The First Out-of-Office Message I’ve Ever Written
I haven’t stepped away from the keyboard in 13 years. That changes now.
I wrote my first article, for The Smoking Section, in early 2008. I was a senior in college. On average, I’ve written 2,000–3,000 published words a week since then. That’s 13 straight years of pitching, deadlines, late nights, and early mornings. I’ve been on the verge of burnout more times than I can count.
Maybe it’s because I’m a Recession Baby, never quite secure in the journalism industry and when the next check is coming or disappearing. Maybe it’s the imposter syndrome that made me feel like I always have to prove myself. Maybe I don’t even know. But all of those things that pushed me to never take breaks came to a head last summer.
Last summer I was writing a story about Ahmaud Arbery that ripped me apart. I had a full-time job. I was taking every story someone wanted to assign me. And I was writing a book. I was absorbing the worst America was doing to us and trying to synthesize it into something useful. I don’t know what comes after burnout, but I was there. And I kept pushing.
At one point I was in the middle of two deadlines, finishing a book chapter and getting ready for the fall semester at Morehouse and an editor reached out to me for a story. I didn’t have the time. I didn’t have anything left. But I said yes. The article paid a couple of hundred bucks.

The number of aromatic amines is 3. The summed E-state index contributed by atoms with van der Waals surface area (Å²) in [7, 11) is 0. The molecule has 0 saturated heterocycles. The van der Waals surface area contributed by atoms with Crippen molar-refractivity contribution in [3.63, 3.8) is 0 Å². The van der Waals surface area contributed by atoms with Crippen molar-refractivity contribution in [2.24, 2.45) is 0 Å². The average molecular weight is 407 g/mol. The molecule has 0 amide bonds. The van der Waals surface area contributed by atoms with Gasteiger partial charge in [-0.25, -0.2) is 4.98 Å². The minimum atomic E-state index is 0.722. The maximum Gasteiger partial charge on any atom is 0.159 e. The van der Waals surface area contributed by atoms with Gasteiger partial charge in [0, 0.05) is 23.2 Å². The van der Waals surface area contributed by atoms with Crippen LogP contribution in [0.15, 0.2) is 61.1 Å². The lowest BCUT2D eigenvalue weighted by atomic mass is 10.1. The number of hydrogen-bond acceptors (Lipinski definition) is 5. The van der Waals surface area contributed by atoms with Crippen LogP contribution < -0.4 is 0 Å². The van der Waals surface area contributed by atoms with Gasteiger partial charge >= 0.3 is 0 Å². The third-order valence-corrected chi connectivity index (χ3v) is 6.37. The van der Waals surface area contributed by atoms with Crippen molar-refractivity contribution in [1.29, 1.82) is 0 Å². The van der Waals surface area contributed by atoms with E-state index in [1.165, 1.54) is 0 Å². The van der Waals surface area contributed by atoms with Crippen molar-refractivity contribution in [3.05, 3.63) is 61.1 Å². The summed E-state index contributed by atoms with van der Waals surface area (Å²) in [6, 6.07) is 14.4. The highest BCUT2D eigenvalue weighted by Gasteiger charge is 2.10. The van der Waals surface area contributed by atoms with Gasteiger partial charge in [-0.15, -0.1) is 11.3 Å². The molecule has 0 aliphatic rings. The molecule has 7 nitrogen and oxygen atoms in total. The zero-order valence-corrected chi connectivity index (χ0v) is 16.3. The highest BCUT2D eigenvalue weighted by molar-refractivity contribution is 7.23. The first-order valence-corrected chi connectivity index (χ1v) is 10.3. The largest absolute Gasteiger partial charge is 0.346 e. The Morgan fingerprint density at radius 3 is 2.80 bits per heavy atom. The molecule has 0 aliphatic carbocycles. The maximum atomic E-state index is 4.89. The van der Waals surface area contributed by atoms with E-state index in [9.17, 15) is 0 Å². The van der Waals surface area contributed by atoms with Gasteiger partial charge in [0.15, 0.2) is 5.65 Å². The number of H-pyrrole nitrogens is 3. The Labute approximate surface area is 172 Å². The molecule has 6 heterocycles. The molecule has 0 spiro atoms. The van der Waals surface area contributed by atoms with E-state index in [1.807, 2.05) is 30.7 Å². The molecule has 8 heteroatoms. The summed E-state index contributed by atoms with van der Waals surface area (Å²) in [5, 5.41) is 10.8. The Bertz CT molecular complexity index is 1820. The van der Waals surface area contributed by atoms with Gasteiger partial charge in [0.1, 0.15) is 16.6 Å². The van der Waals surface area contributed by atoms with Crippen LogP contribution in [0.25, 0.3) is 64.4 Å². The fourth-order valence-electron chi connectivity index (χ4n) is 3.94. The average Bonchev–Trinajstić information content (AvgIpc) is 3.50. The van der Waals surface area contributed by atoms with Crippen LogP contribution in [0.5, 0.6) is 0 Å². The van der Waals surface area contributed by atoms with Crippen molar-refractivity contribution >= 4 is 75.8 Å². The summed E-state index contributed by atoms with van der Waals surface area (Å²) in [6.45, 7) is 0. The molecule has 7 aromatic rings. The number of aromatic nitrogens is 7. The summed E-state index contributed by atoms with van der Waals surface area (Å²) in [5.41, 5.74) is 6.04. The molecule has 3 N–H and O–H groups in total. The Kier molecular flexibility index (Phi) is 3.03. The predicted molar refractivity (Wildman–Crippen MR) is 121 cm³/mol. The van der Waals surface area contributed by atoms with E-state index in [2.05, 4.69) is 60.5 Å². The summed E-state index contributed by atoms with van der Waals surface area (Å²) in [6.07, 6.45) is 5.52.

There’s one article from last year that I have no recollection of writing. Like, I remember it being assigned. I remember it being published. I don’t remember the actual act of writing it. That doesn’t seem healthy.
But now I’m choosing restoration. I find myself unexpectedly in a space where I can take some months off to take care of myself while working on my book and teaching. So at the end of March comes a nine-week break from the grind. I may write a short article here and there—once a month, max—but I’ve enlisted accountability partners to make sure I truly take this time. If and when editors reach out, I’ll be directing them to other writers who can write these articles as well or better than I can. I know that there’s a privilege in being overworked in this industry. That’s something I don’t want to take for granted and…